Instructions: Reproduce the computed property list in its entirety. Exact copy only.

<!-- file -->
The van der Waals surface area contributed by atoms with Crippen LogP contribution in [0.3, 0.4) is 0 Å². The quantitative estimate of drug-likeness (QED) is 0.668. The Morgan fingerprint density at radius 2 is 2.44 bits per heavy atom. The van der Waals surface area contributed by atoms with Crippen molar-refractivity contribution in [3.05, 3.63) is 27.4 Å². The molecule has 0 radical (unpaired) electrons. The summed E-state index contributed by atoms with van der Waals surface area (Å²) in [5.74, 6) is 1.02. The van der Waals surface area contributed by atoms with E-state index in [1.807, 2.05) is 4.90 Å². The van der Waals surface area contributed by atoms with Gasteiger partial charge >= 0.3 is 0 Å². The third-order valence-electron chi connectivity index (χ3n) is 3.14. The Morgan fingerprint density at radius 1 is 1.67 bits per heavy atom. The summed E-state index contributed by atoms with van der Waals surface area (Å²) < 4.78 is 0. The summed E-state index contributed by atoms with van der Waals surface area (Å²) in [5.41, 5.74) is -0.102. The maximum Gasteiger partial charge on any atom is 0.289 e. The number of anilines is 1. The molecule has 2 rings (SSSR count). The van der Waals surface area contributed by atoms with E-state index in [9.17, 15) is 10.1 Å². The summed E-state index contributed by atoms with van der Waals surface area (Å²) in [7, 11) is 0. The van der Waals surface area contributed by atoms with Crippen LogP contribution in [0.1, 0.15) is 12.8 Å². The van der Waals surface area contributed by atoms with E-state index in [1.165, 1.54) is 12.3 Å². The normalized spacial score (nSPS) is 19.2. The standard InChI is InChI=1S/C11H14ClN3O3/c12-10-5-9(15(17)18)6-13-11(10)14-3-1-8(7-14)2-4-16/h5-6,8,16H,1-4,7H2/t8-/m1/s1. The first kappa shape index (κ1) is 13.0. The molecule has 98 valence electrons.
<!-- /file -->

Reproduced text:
The van der Waals surface area contributed by atoms with Crippen LogP contribution in [0.3, 0.4) is 0 Å². The quantitative estimate of drug-likeness (QED) is 0.668. The Morgan fingerprint density at radius 2 is 2.44 bits per heavy atom. The van der Waals surface area contributed by atoms with Crippen molar-refractivity contribution in [3.05, 3.63) is 27.4 Å². The molecule has 0 radical (unpaired) electrons. The summed E-state index contributed by atoms with van der Waals surface area (Å²) in [5.74, 6) is 1.02. The van der Waals surface area contributed by atoms with E-state index in [1.807, 2.05) is 4.90 Å². The van der Waals surface area contributed by atoms with Gasteiger partial charge >= 0.3 is 0 Å². The third-order valence-electron chi connectivity index (χ3n) is 3.14. The Morgan fingerprint density at radius 1 is 1.67 bits per heavy atom. The summed E-state index contributed by atoms with van der Waals surface area (Å²) < 4.78 is 0. The summed E-state index contributed by atoms with van der Waals surface area (Å²) in [5.41, 5.74) is -0.102. The maximum Gasteiger partial charge on any atom is 0.289 e. The number of anilines is 1. The molecule has 2 rings (SSSR count). The van der Waals surface area contributed by atoms with E-state index in [9.17, 15) is 10.1 Å². The summed E-state index contributed by atoms with van der Waals surface area (Å²) in [7, 11) is 0. The van der Waals surface area contributed by atoms with Crippen LogP contribution in [0.1, 0.15) is 12.8 Å². The van der Waals surface area contributed by atoms with E-state index in [1.165, 1.54) is 12.3 Å². The normalized spacial score (nSPS) is 19.2. The standard InChI is InChI=1S/C11H14ClN3O3/c12-10-5-9(15(17)18)6-13-11(10)14-3-1-8(7-14)2-4-16/h5-6,8,16H,1-4,7H2/t8-/m1/s1. The first kappa shape index (κ1) is 13.0. The molecule has 98 valence electrons.